In Japan there is an ancient form of theater, which I studied for a short time, called Noh. In it, the actor moves slowly forwards, one step at a time; simultaneously he focuses inside, and with his energy creates a path behind him. If the audience is really in tune with him, they can also see both his physical movement forward and the path he is creating behind him.
Osho, you always say that you don’t know where you will be in the next moment, you don’t care where your feet will be next. My concern is that I be able to see clearly, every moment, the path that you are creating behind you.
What a wonderful journey to be with you, Osho! We go wherever existence leads us.
The moment you trust in let-go, the moment you stop struggling against existence, you need not worry about anything; existence takes care.
The whole trouble with the human mind is, it is constantly fighting, it is trying to go against the current. There is a reason why it does so: only by going against the current does it feel the ego. Just going with the flow of life – without any struggle, letting life lead you wherever it wants to – your ego will disappear. You will be, you will be more than you are now – more authentic, more true – but there will be no sense of I. And then you will be able to see where you are going.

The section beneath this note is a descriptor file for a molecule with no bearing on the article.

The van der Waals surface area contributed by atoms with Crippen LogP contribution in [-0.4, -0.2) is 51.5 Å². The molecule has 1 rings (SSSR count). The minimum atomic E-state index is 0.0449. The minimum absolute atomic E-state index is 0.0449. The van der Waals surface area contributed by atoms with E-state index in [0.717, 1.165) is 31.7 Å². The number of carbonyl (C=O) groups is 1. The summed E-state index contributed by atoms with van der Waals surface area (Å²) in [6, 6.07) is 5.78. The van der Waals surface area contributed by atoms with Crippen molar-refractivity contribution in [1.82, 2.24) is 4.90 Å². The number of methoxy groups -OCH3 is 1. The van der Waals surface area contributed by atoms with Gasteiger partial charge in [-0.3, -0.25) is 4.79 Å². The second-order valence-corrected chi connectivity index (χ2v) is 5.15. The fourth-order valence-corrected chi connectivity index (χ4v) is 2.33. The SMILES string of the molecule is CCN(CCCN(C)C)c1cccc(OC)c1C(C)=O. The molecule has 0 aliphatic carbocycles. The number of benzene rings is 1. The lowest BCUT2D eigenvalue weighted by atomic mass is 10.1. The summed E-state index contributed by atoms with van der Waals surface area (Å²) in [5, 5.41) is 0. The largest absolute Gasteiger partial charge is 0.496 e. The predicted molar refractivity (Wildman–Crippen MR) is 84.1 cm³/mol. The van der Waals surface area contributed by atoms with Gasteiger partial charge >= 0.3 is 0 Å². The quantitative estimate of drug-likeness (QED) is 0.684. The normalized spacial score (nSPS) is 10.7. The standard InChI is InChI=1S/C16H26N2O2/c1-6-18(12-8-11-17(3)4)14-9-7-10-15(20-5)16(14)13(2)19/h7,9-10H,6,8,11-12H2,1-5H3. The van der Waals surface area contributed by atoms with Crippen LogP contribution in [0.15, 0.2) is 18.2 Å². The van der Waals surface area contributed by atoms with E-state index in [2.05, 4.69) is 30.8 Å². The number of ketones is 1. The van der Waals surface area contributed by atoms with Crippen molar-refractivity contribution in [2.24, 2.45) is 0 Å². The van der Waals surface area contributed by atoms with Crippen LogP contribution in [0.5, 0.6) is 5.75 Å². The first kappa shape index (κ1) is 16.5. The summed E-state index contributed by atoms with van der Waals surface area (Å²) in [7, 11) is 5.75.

Even the path that is created as you move can be seen by those who have no egos. You can even see the footprints of the birds flying in the sky. They don’t make any footprints but if the mind is clear of the ego, the whole being becomes such a clean mirror that even those footprints reflect in it.
The Japanese form of drama called Noh is a by-product of Zen experience. Zen has given birth to many things. No other religious movement in the world has been so creative, so productive. It has created art – which has a quality of its own – it has created poetry, it has created literature, it has created drama, it has created sculpture. Whatever it has created, it has left unmistakably the mark of meditativeness on it; it has turned things into meditation which nobody has ever imagined can even be associated with meditation.
For example, swordsmanship. Who can think that swordsmanship can be a discipline for meditation?
And drama. All other religions have condemned the whole world as drama. Zen has used even drama. And if the actor moves, focusing his whole energy just under the navel – two inches under the navel, where according to Zen is the point hara, our life source – if he concentrates inside on the hara and moves slowly step by step, those who are silent enough in the audience will see, behind him, a path is being created. His energy is moving forward leaving a certain imprint which can be read only by those who are capable of some silent awareness. It is tremendously beautiful, the whole drama. It is not like any other drama in the world, they have changed the whole character; they have made it sacred. The audience is not sitting in a theater but in a temple, and the actors are not just acting, they are meditating.
Zen painting or Zen poetry, they have the same quality; Zen has transformed the whole meaning of any art that it has touched. No religion has been able to do that; in fact, no religion has been creative. They have all been destructive.
Zen is the very essence of creativity. You can do anything and yet your action can be sacred.